Undeterred by decades of failure, the U.S. Army is trying again to acquire a new scout helicopter. The new rotorcraft is supposed to restore the dedicated aerial scout mission the Army gave up when in 2017 it retired its roughly 300 Bell OH-58D Kiowa Warrior copters.
And here's a surprise. The new Future Attack Reconnaissance Aircraft also will replace half of the ground-combat branch's 700 Boeing AH-64 Apache attack helicopters.
"The FARA will only replace Apaches in our heavy attack reconnaissance squadrons and this represents about half of the Apache fleet," a spokesperson for Army Chief of Staff Gen. Mark Milley told Trimble.
"There have already been serious questions about whether the AH-64 platform will be able to remain relevant, especially in a high-end conflict environment, through 2048, when the Army plans to retire the very last of the gunships," Trevithick explained.
"The Army expects to be integrating significant upgrades into its latest AH-64E Guardian variants through 2026. These include updates to its fire control and targeting systems, improved data sharing and fusion capabilities, better sensors, a more robust ability to work directly with unmanned aircraft and more."
Alongside new artillery and armored vehicles, FARA is one of the Army's highest-priority development programs. A consortium of Boeing and Lockheed is developing the S-97 "pusher" rotorcraft that could meet the FARA requirements. Bell is working on the V-280 tiltrotor that might also meet the Army's needs.
To adequately replace both the OH-58D and the AH-64, the new copter will need to carry sophisticated sensors and a heavy load of long-range weapons. It will need to be able to fly for hours at a time at speeds fast enough to evade enemy defenses, all in hot-and-high conditions that can sap a rotorcraft's lifting power.
It also will need to be tough, reliable and affordable.
"We're looking for an aircraft that, without going into specific requirements or classifications, essentially goes further, can see further, can acquire specific targets further and can engage at greater ranges than current exist and has greater legs – can fly further with a greater payload of weapon systems," Milley told Congress on March 26, 2019.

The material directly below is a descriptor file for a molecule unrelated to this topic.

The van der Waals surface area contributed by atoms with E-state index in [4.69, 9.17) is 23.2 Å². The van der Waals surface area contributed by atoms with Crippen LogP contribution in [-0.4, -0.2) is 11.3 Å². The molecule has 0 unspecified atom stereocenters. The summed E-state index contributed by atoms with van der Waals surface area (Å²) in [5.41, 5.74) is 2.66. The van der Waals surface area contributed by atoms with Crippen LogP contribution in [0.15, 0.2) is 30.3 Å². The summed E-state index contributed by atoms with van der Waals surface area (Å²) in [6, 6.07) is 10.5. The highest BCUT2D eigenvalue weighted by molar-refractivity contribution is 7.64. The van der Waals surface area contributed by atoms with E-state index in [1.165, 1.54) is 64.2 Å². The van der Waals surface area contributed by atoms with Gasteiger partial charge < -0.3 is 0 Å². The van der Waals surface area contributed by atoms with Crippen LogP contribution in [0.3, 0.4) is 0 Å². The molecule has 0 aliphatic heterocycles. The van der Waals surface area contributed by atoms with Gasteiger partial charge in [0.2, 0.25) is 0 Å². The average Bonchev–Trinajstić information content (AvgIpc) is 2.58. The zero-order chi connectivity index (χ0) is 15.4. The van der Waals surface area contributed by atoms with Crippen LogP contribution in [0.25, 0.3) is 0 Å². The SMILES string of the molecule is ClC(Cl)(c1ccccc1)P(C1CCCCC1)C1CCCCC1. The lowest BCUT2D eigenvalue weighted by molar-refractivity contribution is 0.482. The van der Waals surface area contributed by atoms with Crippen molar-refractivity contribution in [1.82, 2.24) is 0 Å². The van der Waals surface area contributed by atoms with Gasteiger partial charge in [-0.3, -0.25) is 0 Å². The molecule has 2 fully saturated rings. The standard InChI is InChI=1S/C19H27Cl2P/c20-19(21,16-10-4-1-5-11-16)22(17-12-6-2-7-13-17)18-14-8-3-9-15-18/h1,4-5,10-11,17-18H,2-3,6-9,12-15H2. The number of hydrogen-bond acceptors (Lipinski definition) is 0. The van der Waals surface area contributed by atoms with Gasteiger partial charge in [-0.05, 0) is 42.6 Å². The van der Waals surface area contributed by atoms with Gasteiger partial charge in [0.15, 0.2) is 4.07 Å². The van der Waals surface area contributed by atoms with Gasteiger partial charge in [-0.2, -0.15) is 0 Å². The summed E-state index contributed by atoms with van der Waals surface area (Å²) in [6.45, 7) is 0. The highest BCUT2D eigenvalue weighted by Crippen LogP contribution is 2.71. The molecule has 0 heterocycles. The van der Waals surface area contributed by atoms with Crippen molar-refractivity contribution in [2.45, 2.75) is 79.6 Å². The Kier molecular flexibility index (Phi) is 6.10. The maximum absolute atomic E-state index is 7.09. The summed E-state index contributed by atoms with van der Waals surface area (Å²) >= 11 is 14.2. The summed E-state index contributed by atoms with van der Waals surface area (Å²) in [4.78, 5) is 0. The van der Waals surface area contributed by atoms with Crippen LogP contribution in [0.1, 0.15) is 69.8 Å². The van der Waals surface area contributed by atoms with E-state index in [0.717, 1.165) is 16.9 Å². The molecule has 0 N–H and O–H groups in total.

Milley's spokesperson's comments to Trimble indicate the Army could buy hundreds more FARA copters than the service previously needed. If the new scout replaces on a one-for-one basis all of the long-gone OH-58s as well as half of the AH-64s, then the Army is looking at a requirement for no fewer than 700 new scout rotorcraft.
They could be worth tens of billions of dollars.
The Army in 2018 announced a plan for a fly-off between FARA candidates. The branch wants the new copter to enter service no later than 2028. By military standards, that's not a very long time. Especially considering the Army's proven inability to develop a new scout.
For more than 20 years the service tried and failed to replace the OH-58, which first flew in its austere OH-58A version in 1966. The D-model Kiowa Warrior in the late 1980s added new sensors and weapons to the basic OH-58 airframe.
In its first attempt to replace the OH-58D, the Army in the 1990s paid Boeing and Sikorsky to develop the RAH-66 Comanche, a very expensive "stealth" helicopter that, in reality, probably wouldn't have been very stealthy. The Army in 2004 finally canceled the Comanche.
Next, the service commissioned Bell to develop the ARH-70, a non-stealthy scout that was similar in design to the OH-58D but bigger and more sophisticated than the older copter was. Bell and Boeing squabbled over the program's delays and rising costs. The Army in 2008 canceled the ARH-70, too.
Having failed twice to replace the OH-58D, the Army instead spent millions of dollars upgrading the old scouts before finally disposing of them without a direct substitute. The ground-combat branch surely is hoping its latest effort to develop a new aerial scout fares better than did two previous efforts.
And now that the new scout also will fill in for half of America's Apache gunships, the stakes are even higher.
This article originally appeared on The National Interest.
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